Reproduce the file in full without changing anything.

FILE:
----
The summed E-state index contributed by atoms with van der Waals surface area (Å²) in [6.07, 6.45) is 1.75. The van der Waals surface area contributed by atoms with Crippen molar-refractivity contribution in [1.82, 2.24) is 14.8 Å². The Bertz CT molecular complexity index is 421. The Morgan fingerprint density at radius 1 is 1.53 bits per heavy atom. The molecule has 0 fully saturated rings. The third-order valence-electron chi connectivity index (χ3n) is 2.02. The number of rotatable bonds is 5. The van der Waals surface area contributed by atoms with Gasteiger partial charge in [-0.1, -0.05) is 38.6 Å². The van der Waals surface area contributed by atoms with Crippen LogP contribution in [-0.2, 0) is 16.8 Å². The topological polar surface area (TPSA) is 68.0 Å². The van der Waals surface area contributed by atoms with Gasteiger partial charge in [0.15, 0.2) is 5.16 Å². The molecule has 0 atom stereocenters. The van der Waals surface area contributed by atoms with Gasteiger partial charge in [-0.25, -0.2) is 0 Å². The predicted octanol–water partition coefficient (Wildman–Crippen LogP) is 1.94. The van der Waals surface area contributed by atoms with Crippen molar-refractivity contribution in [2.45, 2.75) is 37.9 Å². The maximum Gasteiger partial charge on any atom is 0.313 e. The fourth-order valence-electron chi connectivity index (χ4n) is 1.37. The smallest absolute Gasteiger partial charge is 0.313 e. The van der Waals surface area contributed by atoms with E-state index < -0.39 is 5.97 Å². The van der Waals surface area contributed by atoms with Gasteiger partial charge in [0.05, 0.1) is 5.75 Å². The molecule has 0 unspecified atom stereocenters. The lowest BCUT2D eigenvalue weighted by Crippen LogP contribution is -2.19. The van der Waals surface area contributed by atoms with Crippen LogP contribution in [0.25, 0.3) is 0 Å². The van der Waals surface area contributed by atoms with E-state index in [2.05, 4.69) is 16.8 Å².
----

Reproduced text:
The summed E-state index contributed by atoms with van der Waals surface area (Å²) in [6.07, 6.45) is 1.75. The van der Waals surface area contributed by atoms with Crippen molar-refractivity contribution in [1.82, 2.24) is 14.8 Å². The Bertz CT molecular complexity index is 421. The Morgan fingerprint density at radius 1 is 1.53 bits per heavy atom. The molecule has 0 fully saturated rings. The third-order valence-electron chi connectivity index (χ3n) is 2.02. The number of rotatable bonds is 5. The van der Waals surface area contributed by atoms with Gasteiger partial charge in [-0.1, -0.05) is 38.6 Å². The van der Waals surface area contributed by atoms with Crippen LogP contribution in [-0.2, 0) is 16.8 Å². The topological polar surface area (TPSA) is 68.0 Å². The van der Waals surface area contributed by atoms with Gasteiger partial charge in [0.15, 0.2) is 5.16 Å². The molecule has 0 atom stereocenters. The van der Waals surface area contributed by atoms with Gasteiger partial charge in [-0.25, -0.2) is 0 Å². The predicted octanol–water partition coefficient (Wildman–Crippen LogP) is 1.94. The van der Waals surface area contributed by atoms with Crippen molar-refractivity contribution in [2.45, 2.75) is 37.9 Å². The maximum Gasteiger partial charge on any atom is 0.313 e. The fourth-order valence-electron chi connectivity index (χ4n) is 1.37. The smallest absolute Gasteiger partial charge is 0.313 e. The van der Waals surface area contributed by atoms with E-state index < -0.39 is 5.97 Å². The van der Waals surface area contributed by atoms with Gasteiger partial charge in [0.05, 0.1) is 5.75 Å². The molecule has 0 unspecified atom stereocenters. The lowest BCUT2D eigenvalue weighted by Crippen LogP contribution is -2.19. The van der Waals surface area contributed by atoms with Crippen LogP contribution in [0.25, 0.3) is 0 Å². The van der Waals surface area contributed by atoms with E-state index in [2.05, 4.69) is 16.8 Å².